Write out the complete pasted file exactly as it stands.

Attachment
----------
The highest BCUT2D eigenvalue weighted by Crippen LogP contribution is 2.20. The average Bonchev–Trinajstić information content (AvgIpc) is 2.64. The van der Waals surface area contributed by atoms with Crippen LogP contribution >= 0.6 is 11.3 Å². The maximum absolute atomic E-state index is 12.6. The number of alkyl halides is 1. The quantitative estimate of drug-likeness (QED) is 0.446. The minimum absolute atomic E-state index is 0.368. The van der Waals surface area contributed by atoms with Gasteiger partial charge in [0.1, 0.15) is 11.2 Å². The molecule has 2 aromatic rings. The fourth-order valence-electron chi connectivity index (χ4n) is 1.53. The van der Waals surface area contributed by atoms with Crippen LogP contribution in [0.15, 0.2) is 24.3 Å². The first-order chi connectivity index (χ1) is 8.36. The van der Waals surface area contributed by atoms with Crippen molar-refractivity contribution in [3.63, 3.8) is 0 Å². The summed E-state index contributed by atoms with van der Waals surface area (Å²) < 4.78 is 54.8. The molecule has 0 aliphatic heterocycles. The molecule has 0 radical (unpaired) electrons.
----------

The highest BCUT2D eigenvalue weighted by Crippen LogP contribution is 2.20. The average Bonchev–Trinajstić information content (AvgIpc) is 2.64. The van der Waals surface area contributed by atoms with Crippen LogP contribution >= 0.6 is 11.3 Å². The maximum absolute atomic E-state index is 12.6. The number of alkyl halides is 1. The quantitative estimate of drug-likeness (QED) is 0.446. The minimum absolute atomic E-state index is 0.368. The van der Waals surface area contributed by atoms with Gasteiger partial charge in [0.1, 0.15) is 11.2 Å². The molecule has 2 aromatic rings. The fourth-order valence-electron chi connectivity index (χ4n) is 1.53. The van der Waals surface area contributed by atoms with Crippen LogP contribution in [0.15, 0.2) is 24.3 Å². The first-order chi connectivity index (χ1) is 8.36. The van der Waals surface area contributed by atoms with Crippen molar-refractivity contribution in [3.63, 3.8) is 0 Å². The summed E-state index contributed by atoms with van der Waals surface area (Å²) < 4.78 is 54.8. The molecule has 0 aliphatic heterocycles. The molecule has 0 radical (unpaired) electrons.